Vol. 11, No. 2,640 - The American Reporter - May 6, 2005


by Joe Shea
American Reporter Editor-in-Chief
Bradenton, Fla.

SARASOTA, Fla., April 21, 2004 -- Nobody has thought very much about the children who got a reading lesson from President George Bush the day Al-Qaeda attacked the United States. But results of Florida's much-despised FCAT statewide third-grade reading tests suggests that the President didn't inspire his students on that day to become better readers.

The school's performance was worse the next year and fell again in 2003, when 40 percent of third graders at Booker Elementary School in Sarasota - once one of the wealthiest cities in America - failed the reading test. "Only" 37 percent failed in 2002, six months after the President's visit.

Like the president, these children don't read newspapers - because they can't. Let's hope they don't read books like "Plan of Attack," by Bob Woodward, or "Against All Enemies," by Richard Clarke, or the Aug. 6 memo on Al-Qaeda's plans to attack the United States that appears to have gone unread as the President went jogging and worked out on the morning of Sept. 11.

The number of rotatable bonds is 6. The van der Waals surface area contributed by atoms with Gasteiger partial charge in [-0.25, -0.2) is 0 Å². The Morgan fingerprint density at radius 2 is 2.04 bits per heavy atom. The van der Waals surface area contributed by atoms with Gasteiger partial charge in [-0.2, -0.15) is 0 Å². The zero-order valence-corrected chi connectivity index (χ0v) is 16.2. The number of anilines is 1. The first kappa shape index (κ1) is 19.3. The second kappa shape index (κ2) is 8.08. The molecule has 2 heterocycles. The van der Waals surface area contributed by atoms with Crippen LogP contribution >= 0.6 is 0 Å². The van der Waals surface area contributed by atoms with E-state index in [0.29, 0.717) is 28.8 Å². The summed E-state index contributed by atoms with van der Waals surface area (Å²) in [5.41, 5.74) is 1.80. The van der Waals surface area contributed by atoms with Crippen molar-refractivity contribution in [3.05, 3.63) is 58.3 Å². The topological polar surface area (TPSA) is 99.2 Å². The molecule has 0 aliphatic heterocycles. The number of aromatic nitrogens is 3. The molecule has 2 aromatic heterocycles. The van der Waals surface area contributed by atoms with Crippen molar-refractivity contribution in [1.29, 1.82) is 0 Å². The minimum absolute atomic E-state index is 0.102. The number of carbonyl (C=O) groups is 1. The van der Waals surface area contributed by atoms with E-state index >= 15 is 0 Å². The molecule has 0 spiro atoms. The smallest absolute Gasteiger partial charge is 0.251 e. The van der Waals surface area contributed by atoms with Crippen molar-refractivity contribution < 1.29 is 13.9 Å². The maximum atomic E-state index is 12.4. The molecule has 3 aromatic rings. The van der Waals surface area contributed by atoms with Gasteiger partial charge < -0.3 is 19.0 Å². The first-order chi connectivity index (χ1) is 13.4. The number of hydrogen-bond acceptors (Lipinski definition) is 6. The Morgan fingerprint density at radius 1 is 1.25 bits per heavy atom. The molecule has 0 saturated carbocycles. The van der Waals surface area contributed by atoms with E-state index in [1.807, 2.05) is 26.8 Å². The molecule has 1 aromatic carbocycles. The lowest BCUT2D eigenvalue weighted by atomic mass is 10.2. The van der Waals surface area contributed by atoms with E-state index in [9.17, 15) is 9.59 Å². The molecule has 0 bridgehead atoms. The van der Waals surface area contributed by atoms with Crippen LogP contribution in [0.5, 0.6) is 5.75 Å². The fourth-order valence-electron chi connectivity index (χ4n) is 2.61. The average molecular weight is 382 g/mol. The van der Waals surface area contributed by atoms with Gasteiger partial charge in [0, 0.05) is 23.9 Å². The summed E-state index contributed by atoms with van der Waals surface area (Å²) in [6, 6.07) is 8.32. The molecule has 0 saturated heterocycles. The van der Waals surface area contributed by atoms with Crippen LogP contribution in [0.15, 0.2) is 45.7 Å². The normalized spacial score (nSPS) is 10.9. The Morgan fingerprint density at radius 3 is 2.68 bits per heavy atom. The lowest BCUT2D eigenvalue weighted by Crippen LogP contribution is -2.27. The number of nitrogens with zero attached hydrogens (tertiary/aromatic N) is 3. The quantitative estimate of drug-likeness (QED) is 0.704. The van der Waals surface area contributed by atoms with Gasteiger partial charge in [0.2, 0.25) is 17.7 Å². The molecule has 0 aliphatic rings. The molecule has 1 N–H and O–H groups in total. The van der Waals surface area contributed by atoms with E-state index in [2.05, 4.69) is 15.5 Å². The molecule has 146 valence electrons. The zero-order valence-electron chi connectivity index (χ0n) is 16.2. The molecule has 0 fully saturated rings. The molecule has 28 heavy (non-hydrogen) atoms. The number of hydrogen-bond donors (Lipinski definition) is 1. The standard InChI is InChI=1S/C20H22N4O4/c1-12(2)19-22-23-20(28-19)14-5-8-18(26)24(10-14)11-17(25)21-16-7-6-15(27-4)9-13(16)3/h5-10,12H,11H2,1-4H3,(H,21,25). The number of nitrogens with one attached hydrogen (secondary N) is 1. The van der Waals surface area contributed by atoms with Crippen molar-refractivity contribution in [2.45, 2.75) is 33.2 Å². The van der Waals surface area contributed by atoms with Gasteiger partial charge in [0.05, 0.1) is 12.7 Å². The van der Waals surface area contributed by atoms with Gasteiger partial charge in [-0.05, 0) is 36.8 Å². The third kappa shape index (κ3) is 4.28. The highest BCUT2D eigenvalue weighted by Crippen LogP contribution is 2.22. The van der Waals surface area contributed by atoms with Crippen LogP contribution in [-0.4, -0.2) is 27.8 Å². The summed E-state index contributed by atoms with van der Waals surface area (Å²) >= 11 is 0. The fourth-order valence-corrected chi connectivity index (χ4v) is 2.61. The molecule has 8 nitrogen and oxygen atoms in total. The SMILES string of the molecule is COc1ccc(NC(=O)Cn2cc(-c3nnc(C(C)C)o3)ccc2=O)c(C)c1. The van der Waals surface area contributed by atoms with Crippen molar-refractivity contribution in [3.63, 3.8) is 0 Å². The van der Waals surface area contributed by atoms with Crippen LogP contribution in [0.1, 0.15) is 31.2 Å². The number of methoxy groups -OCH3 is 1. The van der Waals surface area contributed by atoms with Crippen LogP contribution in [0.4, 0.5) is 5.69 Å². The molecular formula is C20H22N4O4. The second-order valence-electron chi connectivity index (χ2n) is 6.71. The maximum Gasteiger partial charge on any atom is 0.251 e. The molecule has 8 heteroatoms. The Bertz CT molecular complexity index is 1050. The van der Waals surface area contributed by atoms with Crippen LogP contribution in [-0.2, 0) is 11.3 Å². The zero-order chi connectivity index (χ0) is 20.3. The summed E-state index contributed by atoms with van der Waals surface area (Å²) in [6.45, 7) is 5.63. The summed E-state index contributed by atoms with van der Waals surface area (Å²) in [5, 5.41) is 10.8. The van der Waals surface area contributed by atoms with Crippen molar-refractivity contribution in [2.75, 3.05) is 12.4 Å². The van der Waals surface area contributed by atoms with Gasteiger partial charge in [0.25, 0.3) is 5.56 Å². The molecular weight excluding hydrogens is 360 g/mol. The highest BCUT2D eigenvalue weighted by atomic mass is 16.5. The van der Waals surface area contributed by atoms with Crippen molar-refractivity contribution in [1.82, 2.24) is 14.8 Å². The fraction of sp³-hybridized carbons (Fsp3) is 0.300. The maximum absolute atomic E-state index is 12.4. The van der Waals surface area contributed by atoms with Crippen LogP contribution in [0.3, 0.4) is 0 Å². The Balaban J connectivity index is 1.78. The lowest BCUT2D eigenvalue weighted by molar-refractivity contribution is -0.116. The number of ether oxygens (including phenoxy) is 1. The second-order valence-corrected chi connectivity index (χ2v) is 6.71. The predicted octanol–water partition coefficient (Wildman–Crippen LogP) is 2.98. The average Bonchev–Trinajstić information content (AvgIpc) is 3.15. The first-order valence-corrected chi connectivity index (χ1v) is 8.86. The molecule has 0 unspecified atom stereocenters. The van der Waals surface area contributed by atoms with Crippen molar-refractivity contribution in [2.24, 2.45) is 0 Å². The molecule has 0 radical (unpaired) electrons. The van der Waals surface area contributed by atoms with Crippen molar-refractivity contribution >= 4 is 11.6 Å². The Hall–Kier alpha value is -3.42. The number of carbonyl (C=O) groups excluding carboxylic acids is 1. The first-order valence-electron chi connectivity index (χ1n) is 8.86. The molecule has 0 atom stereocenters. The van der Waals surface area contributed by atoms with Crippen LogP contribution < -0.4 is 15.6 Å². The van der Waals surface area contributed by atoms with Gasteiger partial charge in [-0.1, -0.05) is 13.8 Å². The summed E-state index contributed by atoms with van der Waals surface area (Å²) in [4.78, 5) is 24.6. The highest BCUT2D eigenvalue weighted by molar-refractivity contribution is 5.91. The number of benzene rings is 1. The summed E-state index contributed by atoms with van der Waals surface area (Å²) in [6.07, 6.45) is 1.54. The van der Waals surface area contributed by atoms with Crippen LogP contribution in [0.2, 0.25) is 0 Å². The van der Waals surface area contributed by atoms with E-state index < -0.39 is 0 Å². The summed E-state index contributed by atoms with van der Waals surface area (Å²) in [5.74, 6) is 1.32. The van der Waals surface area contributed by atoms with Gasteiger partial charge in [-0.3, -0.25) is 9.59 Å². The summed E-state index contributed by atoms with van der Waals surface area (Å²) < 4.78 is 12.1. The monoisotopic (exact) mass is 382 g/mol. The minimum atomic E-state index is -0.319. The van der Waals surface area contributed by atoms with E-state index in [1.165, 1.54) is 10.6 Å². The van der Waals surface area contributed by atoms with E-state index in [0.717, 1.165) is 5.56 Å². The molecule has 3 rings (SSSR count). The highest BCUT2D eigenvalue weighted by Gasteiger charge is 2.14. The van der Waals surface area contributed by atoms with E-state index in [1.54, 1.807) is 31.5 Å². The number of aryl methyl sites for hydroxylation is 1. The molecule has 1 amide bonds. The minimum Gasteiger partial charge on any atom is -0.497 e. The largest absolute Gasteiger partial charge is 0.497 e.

These were the children George Bush left behind as he soared into the skies on Air Force One on a roundabout 12-hour journey to Washington as America waited to hear him read a statement on the devastating attacks that killed 3,000 Americans. Perhaps the wait was so long because he had to practice his own reading.

We asked the Democratic Party leader on Longboat Key, the wealthy enclave in Sarasota County where the President stayed the night before the attacks at The Colony Beach & Tennis Resort, what his reaction to this observation was.

"Don't invite him back," replied John Clay, a Harvard Law grad and onetime vice presidential running mate of Sen. Eugene McCarthy in Illinois.

That's good advice for the entire electorate when it chooses a President again on Nov. 2, 2004, we think.

Joe Shea is a John Kerry supporter.

Copyright 2005 Joe Shea The American Reporter. All Rights Reserved.